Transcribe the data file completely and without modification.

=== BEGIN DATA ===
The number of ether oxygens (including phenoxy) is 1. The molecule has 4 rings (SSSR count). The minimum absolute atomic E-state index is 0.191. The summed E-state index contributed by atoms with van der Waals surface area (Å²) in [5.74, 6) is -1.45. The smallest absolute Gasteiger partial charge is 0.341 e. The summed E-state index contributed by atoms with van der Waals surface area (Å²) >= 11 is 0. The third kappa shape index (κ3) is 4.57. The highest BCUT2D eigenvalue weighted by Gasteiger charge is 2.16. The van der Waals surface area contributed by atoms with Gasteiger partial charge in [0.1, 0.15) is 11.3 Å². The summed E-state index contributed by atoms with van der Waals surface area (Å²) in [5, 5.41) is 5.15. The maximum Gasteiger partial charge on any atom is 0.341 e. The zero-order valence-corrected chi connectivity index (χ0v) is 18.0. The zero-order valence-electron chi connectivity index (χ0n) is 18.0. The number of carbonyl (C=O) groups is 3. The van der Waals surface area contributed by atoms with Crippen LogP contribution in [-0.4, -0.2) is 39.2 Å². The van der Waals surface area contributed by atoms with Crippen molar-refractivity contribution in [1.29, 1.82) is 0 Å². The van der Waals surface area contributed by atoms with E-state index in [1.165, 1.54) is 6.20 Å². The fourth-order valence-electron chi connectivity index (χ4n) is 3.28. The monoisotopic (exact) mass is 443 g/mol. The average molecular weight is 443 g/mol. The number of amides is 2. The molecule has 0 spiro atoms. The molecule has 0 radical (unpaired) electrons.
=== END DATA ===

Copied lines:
The number of ether oxygens (including phenoxy) is 1. The molecule has 4 rings (SSSR count). The minimum absolute atomic E-state index is 0.191. The summed E-state index contributed by atoms with van der Waals surface area (Å²) in [5.74, 6) is -1.45. The smallest absolute Gasteiger partial charge is 0.341 e. The summed E-state index contributed by atoms with van der Waals surface area (Å²) >= 11 is 0. The third kappa shape index (κ3) is 4.57. The highest BCUT2D eigenvalue weighted by Gasteiger charge is 2.16. The van der Waals surface area contributed by atoms with Gasteiger partial charge in [0.1, 0.15) is 11.3 Å². The summed E-state index contributed by atoms with van der Waals surface area (Å²) in [5, 5.41) is 5.15. The maximum Gasteiger partial charge on any atom is 0.341 e. The zero-order valence-corrected chi connectivity index (χ0v) is 18.0. The zero-order valence-electron chi connectivity index (χ0n) is 18.0. The number of carbonyl (C=O) groups is 3. The van der Waals surface area contributed by atoms with Crippen LogP contribution in [-0.4, -0.2) is 39.2 Å². The van der Waals surface area contributed by atoms with Crippen molar-refractivity contribution in [1.29, 1.82) is 0 Å². The van der Waals surface area contributed by atoms with E-state index in [1.165, 1.54) is 6.20 Å². The fourth-order valence-electron chi connectivity index (χ4n) is 3.28. The monoisotopic (exact) mass is 443 g/mol. The average molecular weight is 443 g/mol. The number of amides is 2. The molecule has 0 spiro atoms. The molecule has 0 radical (unpaired) electrons.